Application of the Rosenstein algorithm

We have used the Rosenstein method for calculating the LLE from our experimental series22. The output is the temporal evolution of the average divergence of initially close state-space trajectories. The method follows directly from the definition of LLE and is accurate because it uses the whole available set of data. Although it is suitable for relatively small data sets, the temporal series has to be well resolved and span over a temporal range that should be several times greater than the predictability horizon of the system. Otherwise, the results will not be trustworthy and the extracted LLE values will be orders of magnitude greater than the real ones, that is, the trajectories coming from as-close-as-possible initial states will almost immediately diverge up to the scale of the attractor volume. Indeed, this was our case when applying the Rosenstein algorithm to short chaotic time series (few hundreds of nanoseconds), since, given a reference state on the time series, it was not possible to find a good as-close-as-possible state in the remaining set of data. Another critical input value is the embedding dimension of the system (m). It is imperative to evaluate the algorithm using different values for m. In Supplementary Fig. 12 it is apparent that satisfactory results are obtained only when m is, at least, six, which is indeed the dimension of the system. This is due to the fact that chaotic systems are effectively stochastic when embedded in a phase space that is too small to accommodate the true dynamics. Finally, it is worth noting that the superposition of two sinusoids (for instance, two harmonic oscillators) with incommensurate frequencies is a non-chaotic system, but is quasiperiodic and deterministic. Although the time series would look chaotic, applying the Rosenstein algorithm to such a signal would lead to a flat divergence curve22, leading to a null LLE. In our case the divergence is clearly growing with time, which is a clear signature of chaos.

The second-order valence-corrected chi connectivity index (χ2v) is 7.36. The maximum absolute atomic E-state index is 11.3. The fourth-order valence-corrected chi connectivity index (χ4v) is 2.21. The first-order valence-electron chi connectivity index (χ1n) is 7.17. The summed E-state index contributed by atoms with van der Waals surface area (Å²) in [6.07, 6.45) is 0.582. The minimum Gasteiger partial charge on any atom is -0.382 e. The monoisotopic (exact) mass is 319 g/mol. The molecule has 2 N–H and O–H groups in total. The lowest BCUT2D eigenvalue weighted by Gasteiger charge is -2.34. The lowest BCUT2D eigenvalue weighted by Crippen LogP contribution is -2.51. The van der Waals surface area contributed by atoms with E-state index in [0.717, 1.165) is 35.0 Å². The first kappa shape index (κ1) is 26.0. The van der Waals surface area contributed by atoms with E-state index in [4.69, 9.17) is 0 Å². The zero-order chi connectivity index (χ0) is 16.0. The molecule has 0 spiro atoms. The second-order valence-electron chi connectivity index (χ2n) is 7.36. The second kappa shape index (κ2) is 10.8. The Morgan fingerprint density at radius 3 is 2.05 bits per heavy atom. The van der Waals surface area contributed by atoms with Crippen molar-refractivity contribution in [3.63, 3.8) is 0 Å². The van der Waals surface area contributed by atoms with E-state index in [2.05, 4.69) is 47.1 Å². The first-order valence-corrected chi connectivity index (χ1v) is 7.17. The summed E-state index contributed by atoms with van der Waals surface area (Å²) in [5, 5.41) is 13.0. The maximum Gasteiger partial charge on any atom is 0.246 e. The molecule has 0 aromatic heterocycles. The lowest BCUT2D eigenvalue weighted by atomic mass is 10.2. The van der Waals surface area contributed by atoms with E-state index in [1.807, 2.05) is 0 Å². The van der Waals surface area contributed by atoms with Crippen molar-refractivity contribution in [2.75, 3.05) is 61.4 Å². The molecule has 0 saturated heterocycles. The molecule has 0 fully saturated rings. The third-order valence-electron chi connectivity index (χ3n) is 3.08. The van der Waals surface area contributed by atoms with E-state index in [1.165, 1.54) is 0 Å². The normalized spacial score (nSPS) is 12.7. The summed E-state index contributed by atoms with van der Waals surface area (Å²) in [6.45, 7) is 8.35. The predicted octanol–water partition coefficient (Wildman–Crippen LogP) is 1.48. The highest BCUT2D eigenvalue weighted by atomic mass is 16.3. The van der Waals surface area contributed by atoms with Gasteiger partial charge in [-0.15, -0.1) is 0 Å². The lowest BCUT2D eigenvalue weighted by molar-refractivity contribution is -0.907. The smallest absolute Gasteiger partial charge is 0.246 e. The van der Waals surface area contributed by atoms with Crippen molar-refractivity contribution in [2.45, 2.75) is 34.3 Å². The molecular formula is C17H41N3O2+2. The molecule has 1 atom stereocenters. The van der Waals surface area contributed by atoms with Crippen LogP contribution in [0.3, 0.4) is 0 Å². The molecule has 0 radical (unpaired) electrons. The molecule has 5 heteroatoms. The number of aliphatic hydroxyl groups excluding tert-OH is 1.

Data availability

All data used in this study are available from the corresponding author on request.

Additional information

How to cite this article: Navarro-Urrios, D. et al. Nonlinear dynamics and chaos in an optomechanical beam. Nat. Commun. 8, 14965 doi: 10.1038/ncomms14965 (2017).